It’s not every day that an environmental group presents an award to the CEO of a utility company, so I went down to the National Press Club yesterday to hear the Natural Resources Defense Council sing the praises of Peter Darbee, who runs PG&E, the big utility company that provides electricity and gas to about 40% of Californians and one in 20 Americans.
Darbee and PG&E are pushing energy efficiency and alternative energy sources including wind power, cow power (electricity from manure) and plug-in hybrid cars. The company also supports dramatic regulatory changes, including a federal cap on carbon emissions. Not to slight Al Gore, but CEOs like Darbee–and he’s not alone–are a big reason why the debate over global warming has shifted so dramatically in the last 12 months.
Here, for example, is what Darbee has been saying about global warming since last spring: “The link between greenhouse gas emissions and the earth’s warming climate is convincing, the potential consequences are serious and the need for action is urgent.”
This kind of straight talk doesn’t make him Mr. Popularity in the utility industry but it leads enviros like Ralph Cavanaugh, a senior attorney with NRDC, to describe PG&E as the most green-friendly electric utility in the U.S. NRDC and PG&E were allies in last spring’s successful effort to get the state of California to regulate greenhouse gas emissions.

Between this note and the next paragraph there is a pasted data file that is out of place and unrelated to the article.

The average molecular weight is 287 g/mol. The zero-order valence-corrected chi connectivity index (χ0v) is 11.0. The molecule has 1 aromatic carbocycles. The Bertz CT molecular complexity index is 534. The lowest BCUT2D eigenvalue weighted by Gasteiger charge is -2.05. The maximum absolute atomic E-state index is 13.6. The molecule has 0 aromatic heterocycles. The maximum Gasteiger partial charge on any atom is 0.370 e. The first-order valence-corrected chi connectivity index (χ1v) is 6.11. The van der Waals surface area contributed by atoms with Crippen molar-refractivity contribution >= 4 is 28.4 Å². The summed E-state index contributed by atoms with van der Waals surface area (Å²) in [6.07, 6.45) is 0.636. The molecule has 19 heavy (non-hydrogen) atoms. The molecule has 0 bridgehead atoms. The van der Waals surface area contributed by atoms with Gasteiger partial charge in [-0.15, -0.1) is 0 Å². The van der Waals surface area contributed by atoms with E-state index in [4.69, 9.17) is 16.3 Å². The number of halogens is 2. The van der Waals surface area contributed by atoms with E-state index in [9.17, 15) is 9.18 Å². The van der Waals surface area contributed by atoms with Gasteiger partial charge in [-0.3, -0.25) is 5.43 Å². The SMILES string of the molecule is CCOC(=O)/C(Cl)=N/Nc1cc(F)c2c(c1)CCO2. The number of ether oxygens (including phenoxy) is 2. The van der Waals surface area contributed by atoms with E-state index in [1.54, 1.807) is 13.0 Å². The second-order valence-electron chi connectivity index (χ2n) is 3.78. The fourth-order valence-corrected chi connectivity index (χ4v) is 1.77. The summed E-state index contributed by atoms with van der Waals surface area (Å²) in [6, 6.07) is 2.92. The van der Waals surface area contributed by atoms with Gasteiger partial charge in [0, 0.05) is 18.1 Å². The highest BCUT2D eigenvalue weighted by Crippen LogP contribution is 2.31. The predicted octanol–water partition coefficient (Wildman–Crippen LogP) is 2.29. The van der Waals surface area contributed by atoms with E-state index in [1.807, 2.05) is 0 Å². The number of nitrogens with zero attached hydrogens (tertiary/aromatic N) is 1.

“The federal government should embrace real and mandatory caps on greenhouse gas emissions,” Darbee told his D.C. audience. More broadly, he said: “Within the span of a generation, we need to transform the ways we provide for our energy needs.”
To be sure, PG&E burns almost no coal. So carbon regulation would give the San Francisco-based firm a competitive edge. The company’s retail electricity sales come from natural gas (42%), nuclear (24%), large hydroelectric (20%) and other renewables (12%).
PG&E also has the advantage of operating under California regulations that for several decades have “decoupled” the link between selling more electricity and making more money; instead, the state sets the company’s revenues at a fixed level and rewards PG&E when it helps customers use less energy.
The results have been impressive. “Per capita energy usage in California has remained flat over the past 30 years, while the rest of the nation has increased its usage by 50%,” Darbee says.
It’s become increasingly clear that energy efficiency is the cheapest and least painful way for the U.S. to cut its carbon emissions. One step in the right direction would be for other states to adopt regulations so that utilities no longer make more money when they sell more electricity. Another would be to develop strong national efficiency standards for buildings and appliances. Darbee supports both.
This CEO’s background helps explain why he’s ready to drive dramatic changes in the utility business. Darbee worked for AT&T when the monopoly phone company was split up, then did telecom deals at Goldman before joining PG&E in 1999. He’s seen one industry go through a transformation, from a regulated, bureaucratic industry to an enterpreneurial, adaptable, consumer-focused business. If we’re lucky, the utility industry will head down that same path. And remember–those consumers don’t just want to turn on their lights, they want clean air and water as well.